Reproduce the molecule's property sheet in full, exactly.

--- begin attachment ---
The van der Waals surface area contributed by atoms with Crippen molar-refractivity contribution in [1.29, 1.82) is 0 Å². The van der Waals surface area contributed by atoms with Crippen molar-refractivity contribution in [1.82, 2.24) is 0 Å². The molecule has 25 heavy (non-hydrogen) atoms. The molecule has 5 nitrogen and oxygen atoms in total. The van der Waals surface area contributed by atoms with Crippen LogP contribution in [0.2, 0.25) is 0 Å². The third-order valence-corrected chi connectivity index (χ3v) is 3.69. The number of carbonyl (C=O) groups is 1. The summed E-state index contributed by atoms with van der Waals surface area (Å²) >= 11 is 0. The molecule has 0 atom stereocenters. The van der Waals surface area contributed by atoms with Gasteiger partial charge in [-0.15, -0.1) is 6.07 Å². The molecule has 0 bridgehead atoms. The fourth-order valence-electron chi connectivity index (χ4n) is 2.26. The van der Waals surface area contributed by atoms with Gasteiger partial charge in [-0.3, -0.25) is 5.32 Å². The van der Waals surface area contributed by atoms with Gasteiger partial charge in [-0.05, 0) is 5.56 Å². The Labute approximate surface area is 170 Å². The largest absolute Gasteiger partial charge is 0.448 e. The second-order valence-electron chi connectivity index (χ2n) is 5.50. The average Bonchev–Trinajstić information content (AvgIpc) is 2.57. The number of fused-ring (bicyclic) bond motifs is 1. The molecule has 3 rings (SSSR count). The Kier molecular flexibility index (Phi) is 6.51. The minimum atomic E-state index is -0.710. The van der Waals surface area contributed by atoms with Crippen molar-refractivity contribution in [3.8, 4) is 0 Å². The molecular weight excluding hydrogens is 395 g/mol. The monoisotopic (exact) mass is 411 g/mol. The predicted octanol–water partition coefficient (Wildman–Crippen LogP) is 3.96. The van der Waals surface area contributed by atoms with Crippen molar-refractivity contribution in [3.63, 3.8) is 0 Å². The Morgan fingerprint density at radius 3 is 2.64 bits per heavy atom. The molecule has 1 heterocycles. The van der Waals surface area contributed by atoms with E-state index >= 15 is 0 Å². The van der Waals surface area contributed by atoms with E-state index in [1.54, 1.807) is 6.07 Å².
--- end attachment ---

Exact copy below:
The van der Waals surface area contributed by atoms with Crippen molar-refractivity contribution in [1.29, 1.82) is 0 Å². The van der Waals surface area contributed by atoms with Crippen molar-refractivity contribution in [1.82, 2.24) is 0 Å². The molecule has 25 heavy (non-hydrogen) atoms. The molecule has 5 nitrogen and oxygen atoms in total. The van der Waals surface area contributed by atoms with Crippen LogP contribution in [0.2, 0.25) is 0 Å². The third-order valence-corrected chi connectivity index (χ3v) is 3.69. The number of carbonyl (C=O) groups is 1. The summed E-state index contributed by atoms with van der Waals surface area (Å²) >= 11 is 0. The molecule has 0 atom stereocenters. The van der Waals surface area contributed by atoms with Gasteiger partial charge in [-0.15, -0.1) is 6.07 Å². The molecule has 0 bridgehead atoms. The fourth-order valence-electron chi connectivity index (χ4n) is 2.26. The van der Waals surface area contributed by atoms with Gasteiger partial charge in [-0.3, -0.25) is 5.32 Å². The van der Waals surface area contributed by atoms with Gasteiger partial charge in [-0.05, 0) is 5.56 Å². The Labute approximate surface area is 170 Å². The largest absolute Gasteiger partial charge is 0.448 e. The second-order valence-electron chi connectivity index (χ2n) is 5.50. The average Bonchev–Trinajstić information content (AvgIpc) is 2.57. The number of fused-ring (bicyclic) bond motifs is 1. The molecule has 3 rings (SSSR count). The Kier molecular flexibility index (Phi) is 6.51. The minimum atomic E-state index is -0.710. The van der Waals surface area contributed by atoms with Crippen molar-refractivity contribution in [3.8, 4) is 0 Å². The molecular weight excluding hydrogens is 395 g/mol. The monoisotopic (exact) mass is 411 g/mol. The predicted octanol–water partition coefficient (Wildman–Crippen LogP) is 3.96. The van der Waals surface area contributed by atoms with Crippen molar-refractivity contribution in [3.63, 3.8) is 0 Å². The Morgan fingerprint density at radius 3 is 2.64 bits per heavy atom. The molecule has 1 heterocycles. The van der Waals surface area contributed by atoms with E-state index >= 15 is 0 Å². The van der Waals surface area contributed by atoms with E-state index in [1.54, 1.807) is 6.07 Å².